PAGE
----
In the post How to Train Neural Networks With Backpropagation I said that you could also calculate the gradient of a neural network by using dual numbers or finite differences. The post I already linked to explains backpropagation. Since the fundamentals are explained in the links above, we'll go straight to the code. We'll be getting the gradient (learning values) for the network in example 4 in the backpropagation post: Note that I am using "central differences" for the gradient, but it would be more efficient to do a forward or backward difference, at the cost of some accuracy. I didn't compare the running times of each method as my code is meant to be readable, not fast, and the code isn't doing enough work to make a meaningful performance test IMO.
Let's assume we are really into mountain climbing, and to add a little extra challenge, we cover eyes this time so that we can't see where we are and when we accomplished our "objective," that is, reaching the top of the mountain. Since we can't see the path upfront, we let our intuition guide us: assuming that the mountain top is the "highest" point of the mountain, we think that the steepest path leads us to the top most efficiently. We approach this challenge by iteratively "feeling" around you and taking a step into the direction of the steepest ascent -- let's call it "gradient ascent." But what do we do if we reach a point where we can't ascent any further? I.e., each direction leads downwards?
Back-Propagation is the most common algorithm for training neural networks. Here's how to implement it in C#. Back-propagation is the most common algorithm used to train neural networks. There are many ways that back-propagation can be implemented. This article presents a code implementation, using C#, which closely mirrors the terminology and explanation of back-propagation given in the Wikipedia entry on the topic.
We propose a technique for producing "visual explanations" for decisions from a large class of CNN-based models, making them more transparent. Our approach - Gradient-weighted Class Activation Mapping (Grad-CAM), uses the gradients of any target concept, flowing into the final convolutional layer to produce a coarse localization map highlighting the important regions in the image for predicting the concept. Unlike previous approaches, GradCAM is applicable to a wide variety of CNN model-families: (1) CNNs with fully-connected layers (e.g. VGG), (2) CNNs used for structured outputs (e.g. captioning), (3) CNNs used in tasks with multimodal inputs (e.g. VQA) or reinforcement learning, without any architectural changes or re-training. We combine GradCAM with fine-grained visualizations to create a high-resolution class-discriminative visualization and apply it to off-the-shelf image classification, captioning, and visual question answering (VQA) models, including ResNet-based architectures. In the context of image classification models, our visualizations (a) lend insights into their failure modes (showing that seemingly unreasonable predictions have reasonable explanations), (b) are robust to adversarial images, (c) outperform previous methods on weakly-supervised localization, (d) are more faithful to the underlying model and (e) help achieve generalization by identifying dataset bias. For captioning and VQA, our visualizations show that even non-attention based models can localize inputs. Finally, we conduct human studies to measure if GradCAM explanations help users establish trust in predictions from deep networks and show that GradCAM helps untrained users successfully discern a "stronger" deep network from a "weaker" one. Our code is available at https://github.com/ramprs/grad-cam. A demo and a video of the demo can be found at http://gradcam.cloudcv.org and youtu.be/COjUB9Izk6E.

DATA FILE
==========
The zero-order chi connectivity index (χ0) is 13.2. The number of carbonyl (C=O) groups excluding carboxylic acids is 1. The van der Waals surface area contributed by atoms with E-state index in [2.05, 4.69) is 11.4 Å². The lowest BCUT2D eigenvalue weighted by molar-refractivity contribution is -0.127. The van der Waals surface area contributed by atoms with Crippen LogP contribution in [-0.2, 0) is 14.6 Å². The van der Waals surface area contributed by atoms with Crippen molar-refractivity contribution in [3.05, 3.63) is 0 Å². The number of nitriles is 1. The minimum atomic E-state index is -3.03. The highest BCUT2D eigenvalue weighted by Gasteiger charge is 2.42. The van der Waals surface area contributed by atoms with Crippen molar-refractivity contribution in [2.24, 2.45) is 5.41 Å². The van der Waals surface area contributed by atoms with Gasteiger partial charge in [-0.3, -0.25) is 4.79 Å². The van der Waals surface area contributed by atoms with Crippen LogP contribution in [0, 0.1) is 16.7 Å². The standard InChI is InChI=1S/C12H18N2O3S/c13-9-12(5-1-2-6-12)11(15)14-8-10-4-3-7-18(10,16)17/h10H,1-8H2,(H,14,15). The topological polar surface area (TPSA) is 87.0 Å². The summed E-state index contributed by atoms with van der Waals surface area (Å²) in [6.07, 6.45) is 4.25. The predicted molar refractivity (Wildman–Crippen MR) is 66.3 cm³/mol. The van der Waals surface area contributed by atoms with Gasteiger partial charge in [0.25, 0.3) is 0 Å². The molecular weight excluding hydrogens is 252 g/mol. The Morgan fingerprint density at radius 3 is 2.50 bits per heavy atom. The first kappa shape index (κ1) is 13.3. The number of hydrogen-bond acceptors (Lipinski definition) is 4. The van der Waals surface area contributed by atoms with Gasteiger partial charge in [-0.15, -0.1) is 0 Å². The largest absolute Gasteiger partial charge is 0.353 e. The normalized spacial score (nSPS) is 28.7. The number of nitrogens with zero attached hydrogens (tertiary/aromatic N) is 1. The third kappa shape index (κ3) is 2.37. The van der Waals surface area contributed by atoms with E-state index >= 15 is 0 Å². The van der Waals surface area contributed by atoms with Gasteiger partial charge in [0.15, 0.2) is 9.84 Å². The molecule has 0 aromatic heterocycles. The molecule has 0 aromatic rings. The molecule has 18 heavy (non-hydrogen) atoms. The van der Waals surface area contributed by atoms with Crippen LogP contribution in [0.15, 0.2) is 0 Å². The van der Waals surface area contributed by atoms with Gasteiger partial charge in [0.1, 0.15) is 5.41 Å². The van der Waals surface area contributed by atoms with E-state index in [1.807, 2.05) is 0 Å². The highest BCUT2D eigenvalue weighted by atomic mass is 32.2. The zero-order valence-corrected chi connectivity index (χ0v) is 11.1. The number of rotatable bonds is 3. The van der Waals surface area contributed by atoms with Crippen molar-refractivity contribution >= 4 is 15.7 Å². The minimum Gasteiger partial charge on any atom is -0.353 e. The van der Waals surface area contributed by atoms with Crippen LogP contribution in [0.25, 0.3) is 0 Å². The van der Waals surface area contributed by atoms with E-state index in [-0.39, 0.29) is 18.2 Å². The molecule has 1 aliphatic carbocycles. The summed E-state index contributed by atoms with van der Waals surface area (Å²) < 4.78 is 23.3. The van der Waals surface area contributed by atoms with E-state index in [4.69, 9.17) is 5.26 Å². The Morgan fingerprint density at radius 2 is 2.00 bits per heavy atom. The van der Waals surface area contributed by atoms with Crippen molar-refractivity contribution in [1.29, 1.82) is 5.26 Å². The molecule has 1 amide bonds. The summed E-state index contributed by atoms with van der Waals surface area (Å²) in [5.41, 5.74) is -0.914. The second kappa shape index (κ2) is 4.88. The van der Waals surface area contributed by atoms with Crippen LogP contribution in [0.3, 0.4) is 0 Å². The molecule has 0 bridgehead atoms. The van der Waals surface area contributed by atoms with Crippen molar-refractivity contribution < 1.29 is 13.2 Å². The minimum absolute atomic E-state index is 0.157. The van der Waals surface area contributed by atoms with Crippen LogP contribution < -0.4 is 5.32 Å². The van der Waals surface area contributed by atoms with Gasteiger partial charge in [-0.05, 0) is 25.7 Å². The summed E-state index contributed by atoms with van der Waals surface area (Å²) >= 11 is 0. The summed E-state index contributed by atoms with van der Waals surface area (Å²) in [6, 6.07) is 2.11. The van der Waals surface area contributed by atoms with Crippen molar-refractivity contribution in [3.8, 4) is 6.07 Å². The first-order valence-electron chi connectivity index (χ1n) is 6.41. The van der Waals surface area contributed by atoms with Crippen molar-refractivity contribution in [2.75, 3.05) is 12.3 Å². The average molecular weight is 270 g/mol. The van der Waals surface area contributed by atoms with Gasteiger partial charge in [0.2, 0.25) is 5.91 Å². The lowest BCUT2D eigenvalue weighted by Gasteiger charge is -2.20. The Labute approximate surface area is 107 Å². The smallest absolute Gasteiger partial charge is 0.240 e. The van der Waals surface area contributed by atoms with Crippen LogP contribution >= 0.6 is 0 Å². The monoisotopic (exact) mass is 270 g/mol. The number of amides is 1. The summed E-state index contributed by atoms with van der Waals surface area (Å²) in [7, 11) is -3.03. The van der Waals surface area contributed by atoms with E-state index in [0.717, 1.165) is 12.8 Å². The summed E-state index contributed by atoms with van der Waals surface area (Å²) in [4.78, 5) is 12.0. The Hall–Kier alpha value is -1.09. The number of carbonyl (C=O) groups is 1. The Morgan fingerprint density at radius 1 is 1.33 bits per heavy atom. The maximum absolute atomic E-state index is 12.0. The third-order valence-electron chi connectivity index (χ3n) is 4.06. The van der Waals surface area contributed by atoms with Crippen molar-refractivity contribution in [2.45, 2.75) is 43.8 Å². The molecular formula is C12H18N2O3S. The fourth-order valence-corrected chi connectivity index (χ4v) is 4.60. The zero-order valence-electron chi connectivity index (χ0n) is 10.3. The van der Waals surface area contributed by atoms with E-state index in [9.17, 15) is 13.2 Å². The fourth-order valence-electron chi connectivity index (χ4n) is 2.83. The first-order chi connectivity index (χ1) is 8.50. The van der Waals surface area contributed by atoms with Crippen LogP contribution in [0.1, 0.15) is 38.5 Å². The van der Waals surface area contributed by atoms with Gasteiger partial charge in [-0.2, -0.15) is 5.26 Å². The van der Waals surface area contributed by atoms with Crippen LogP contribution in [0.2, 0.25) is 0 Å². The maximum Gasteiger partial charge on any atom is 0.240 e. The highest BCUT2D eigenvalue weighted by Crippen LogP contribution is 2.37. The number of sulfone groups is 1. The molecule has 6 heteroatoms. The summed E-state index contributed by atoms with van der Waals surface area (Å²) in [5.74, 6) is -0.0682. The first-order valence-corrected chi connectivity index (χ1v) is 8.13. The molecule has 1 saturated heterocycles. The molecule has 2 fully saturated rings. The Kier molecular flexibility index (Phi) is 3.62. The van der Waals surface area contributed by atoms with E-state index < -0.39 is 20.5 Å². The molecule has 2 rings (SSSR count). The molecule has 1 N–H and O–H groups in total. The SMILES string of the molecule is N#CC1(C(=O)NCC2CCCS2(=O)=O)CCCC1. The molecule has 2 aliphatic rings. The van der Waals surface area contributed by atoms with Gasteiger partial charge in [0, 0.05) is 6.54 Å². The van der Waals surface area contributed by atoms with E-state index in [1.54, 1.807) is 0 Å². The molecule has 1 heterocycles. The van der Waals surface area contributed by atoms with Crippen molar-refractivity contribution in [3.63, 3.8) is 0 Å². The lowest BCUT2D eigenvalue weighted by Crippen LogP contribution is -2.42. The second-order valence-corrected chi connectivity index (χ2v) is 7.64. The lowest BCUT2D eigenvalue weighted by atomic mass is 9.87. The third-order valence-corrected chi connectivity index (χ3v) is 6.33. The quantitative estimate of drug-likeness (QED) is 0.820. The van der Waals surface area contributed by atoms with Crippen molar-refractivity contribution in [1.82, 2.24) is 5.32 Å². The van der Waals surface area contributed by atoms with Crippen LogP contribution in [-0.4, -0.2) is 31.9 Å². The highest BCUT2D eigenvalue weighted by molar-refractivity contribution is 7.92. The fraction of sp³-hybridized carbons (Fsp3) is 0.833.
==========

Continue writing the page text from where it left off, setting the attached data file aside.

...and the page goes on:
We propose a technique for making Convolutional Neural Network (CNN)-based models more transparent by visualizing input regions that are 'important' for predictions -- or visual explanations. Our approach, called Gradient-weighted Class Activation Mapping (Grad-CAM), uses class-specific gradient information to localize important regions. These localizations are combined with existing pixel-space visualizations to create a novel high-resolution and class-discriminative visualization called Guided Grad-CAM. These methods help better understand CNN-based models, including image captioning and visual question answering (VQA) models. We evaluate our visual explanations by measuring their ability to discriminate between classes, to inspire trust in humans, and their correlation with occlusion maps. Grad-CAM provides a new way to understand CNN-based models. We have released code, an online demo hosted on CloudCV, and a full version of this extended abstract.